“We’re not here to sell you a tire or a set of brakes,” she says. “We’re going to make sure your car is safe for you and your families.”
Gatto has been immersed in the tire and service industry since she was two years old. Her father was a Goodyear executive until 1971 when he decided to quit travelling and become a Goodyear dealer. In 1973, he asked his daughter to help him at the store for two weeks – two weeks turned into 42 years. She eventually became the first female to serve as the Tire Industry Association’s (TIA) president, and was the former president of the Florida Independent Tire Dealers and Retreaders Association.
It’s the business aspect of being an independent tire dealer that she enjoys most.
“I like the running-the-business part,” she explains. “I have a math background, an accounting background, so I measure everything. And that is my mantra.”
Dealing with numbers and measurements is how Gatto is able to manage her stores and employees. The metrics help her determine if the stores are improving. She also believes in having both a strategy and a baseline.
As the years passed and more tire dealers entered the playing field, Gatto knew something had to change in order to keep her father’s business afloat. She eventually convinced her dad that it was a good idea to sell other brands along with Goodyear. The process took time, but now Gatto sells Goodyear, Michelin, Bridgestone and Cooper, among others.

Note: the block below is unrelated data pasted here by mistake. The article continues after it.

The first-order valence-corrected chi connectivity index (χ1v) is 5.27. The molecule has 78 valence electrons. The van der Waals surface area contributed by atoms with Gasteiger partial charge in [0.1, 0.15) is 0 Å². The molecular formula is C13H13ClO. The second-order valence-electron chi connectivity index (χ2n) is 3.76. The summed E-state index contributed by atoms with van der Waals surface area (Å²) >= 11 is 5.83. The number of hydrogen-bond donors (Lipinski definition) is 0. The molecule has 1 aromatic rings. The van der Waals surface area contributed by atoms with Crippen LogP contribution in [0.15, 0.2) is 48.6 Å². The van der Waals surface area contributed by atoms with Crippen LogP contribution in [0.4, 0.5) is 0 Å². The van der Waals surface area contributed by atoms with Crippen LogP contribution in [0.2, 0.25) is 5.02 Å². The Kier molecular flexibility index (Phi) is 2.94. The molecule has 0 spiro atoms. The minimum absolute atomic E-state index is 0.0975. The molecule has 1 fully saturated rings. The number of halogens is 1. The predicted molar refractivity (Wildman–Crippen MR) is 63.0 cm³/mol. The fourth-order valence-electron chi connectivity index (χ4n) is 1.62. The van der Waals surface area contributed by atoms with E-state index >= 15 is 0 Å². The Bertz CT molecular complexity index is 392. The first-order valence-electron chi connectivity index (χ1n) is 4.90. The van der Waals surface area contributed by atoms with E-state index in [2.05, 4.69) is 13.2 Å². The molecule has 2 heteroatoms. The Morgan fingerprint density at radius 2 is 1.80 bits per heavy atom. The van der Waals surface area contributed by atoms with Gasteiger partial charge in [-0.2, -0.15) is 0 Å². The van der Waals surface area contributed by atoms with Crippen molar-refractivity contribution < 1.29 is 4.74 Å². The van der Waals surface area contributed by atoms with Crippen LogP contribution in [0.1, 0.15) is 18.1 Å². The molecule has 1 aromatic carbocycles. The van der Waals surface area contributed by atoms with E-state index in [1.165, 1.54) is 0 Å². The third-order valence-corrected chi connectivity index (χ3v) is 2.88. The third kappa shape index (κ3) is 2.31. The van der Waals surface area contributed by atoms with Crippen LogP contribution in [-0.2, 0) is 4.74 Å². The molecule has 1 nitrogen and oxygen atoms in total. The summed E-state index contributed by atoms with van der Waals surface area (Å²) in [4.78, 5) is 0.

Well-respected within the industry, Gatto’s accomplishments include being one of three women inducted into the Tire Industry Hall of Fame, and winning Tire Review’s first Top Shop Award in 2007.
Gatto’s achievements, however, are not solely based on the tire industry. Her involvement and support within her community include art, education and healthcare. Her goal was to have a strong presence in the community, knowing that people would come knocking on her door if they knew her business was community-centered.
Community activity is an important part of small business, and though Gatto believes it would be easier to compete in today’s economy if her dealership was larger, they’ve chosen to stay small.
“At one point dad came back to the office and he said ‘what we’ve built ourselves is family owned and operated. We say we’re here for you and you know where to reach us; if you have a problem we’ll fix it. How will we do that if we’re all over central Florida?’ And that’s why were so small today,” she shares. Despite their size, they have managed to convince people that they were a national organization thanks to their ad strategy and other marketing efforts.
Much of the success of Gatto’s Tires and Auto Service can be attributed to Gatto and her drive to flourish. She wants to make a difference in the tire industry.
When she became the first female president of the Tire Industry Association, she acknowledged the fact that she is a woman, but she wanted to be known for more. “I told people that when the year is over, I want you to think of me as the best president of the Tire Industry Association,” Gatto said.